Serving Trouble by Sara Jane Stone

Posted in Chick Lit/ Contemporary Romance/ Military/Paramilitary/ Reviews 14th March 2016
Serving Trouble by Sara Jane StoneServing Trouble by Sara Jane Stone
Series: Second Shot, #1
Published by Avon Impulse on April 12th 2016
Pages: 304
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two-stars

Five years ago, Josie Fairmore left timber country in search of a bright future. Now she's back home with a mountain of debt and reeling from a loss that haunts her. Desperate for a job, she turns to the one man she wishes she could avoid. The man who rocked her world one wild night and then walked right out of it.
Former Marine Noah Tager is managing his dad's bar and holding tight to the feeling that his time overseas led to failure. The members of his small town think he's a war hero, but after everything he's witnessed, Noah doesn't want a pat on the back. The only thing he desires is a second chance with his best friend's little sister.
Josie's determined to hold onto her heart and not repeat her mistakes, but when danger arrives on Noah's doorstep and takes aim at Josie, they just might discover that sometimes love is worth the risk.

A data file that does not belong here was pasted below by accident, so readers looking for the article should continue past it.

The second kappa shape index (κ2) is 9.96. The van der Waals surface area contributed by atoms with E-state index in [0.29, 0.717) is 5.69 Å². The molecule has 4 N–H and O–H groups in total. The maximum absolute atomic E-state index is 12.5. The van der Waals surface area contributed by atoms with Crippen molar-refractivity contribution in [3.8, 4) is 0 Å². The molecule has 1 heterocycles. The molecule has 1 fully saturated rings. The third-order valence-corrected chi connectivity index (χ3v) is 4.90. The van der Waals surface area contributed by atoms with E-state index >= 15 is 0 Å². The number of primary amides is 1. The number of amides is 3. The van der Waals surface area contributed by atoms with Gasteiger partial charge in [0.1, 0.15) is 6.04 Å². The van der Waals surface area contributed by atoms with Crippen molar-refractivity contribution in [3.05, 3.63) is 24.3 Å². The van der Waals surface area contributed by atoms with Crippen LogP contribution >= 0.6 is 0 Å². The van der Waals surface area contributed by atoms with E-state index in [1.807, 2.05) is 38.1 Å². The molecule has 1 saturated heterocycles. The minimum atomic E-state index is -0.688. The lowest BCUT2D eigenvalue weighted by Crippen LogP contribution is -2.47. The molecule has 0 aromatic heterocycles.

‘Serving Trouble’ seems to find a way around the second chance romance + the best friend’s forbidden sister trope by adding a lot of occurrences, issues and side-plots to mess up the main characters’ road to happy ever after, to the point where I found the plot a trip on a merry-go-round to nowhere.

There’s the constant thread of withholding emotions and holding back for the fear of getting hurt and/or not being worthy enough to offer anything when it came to what really mattered; the emotional game that Josie and Noah played with each other – even unwittingly so – got tiresome quickly because neither side dared to make a commitment at all or talked it out in a mature fashion in a way I’d expected. Instead, the words ‘jerk’ and ‘hero’ had been used so often that it left me wondering about the amount of dignity and self-respect I’d like to see in a story’s protagonists. Mired in their own set of problems, Josie and Noah do battle realistic issues in a small town, yet there was never a sense of this pairing belonging solidly to each other at all. I wished I could say I found the start to this spin-off series a compelling one, but this just didn’t do it for me.

two-stars

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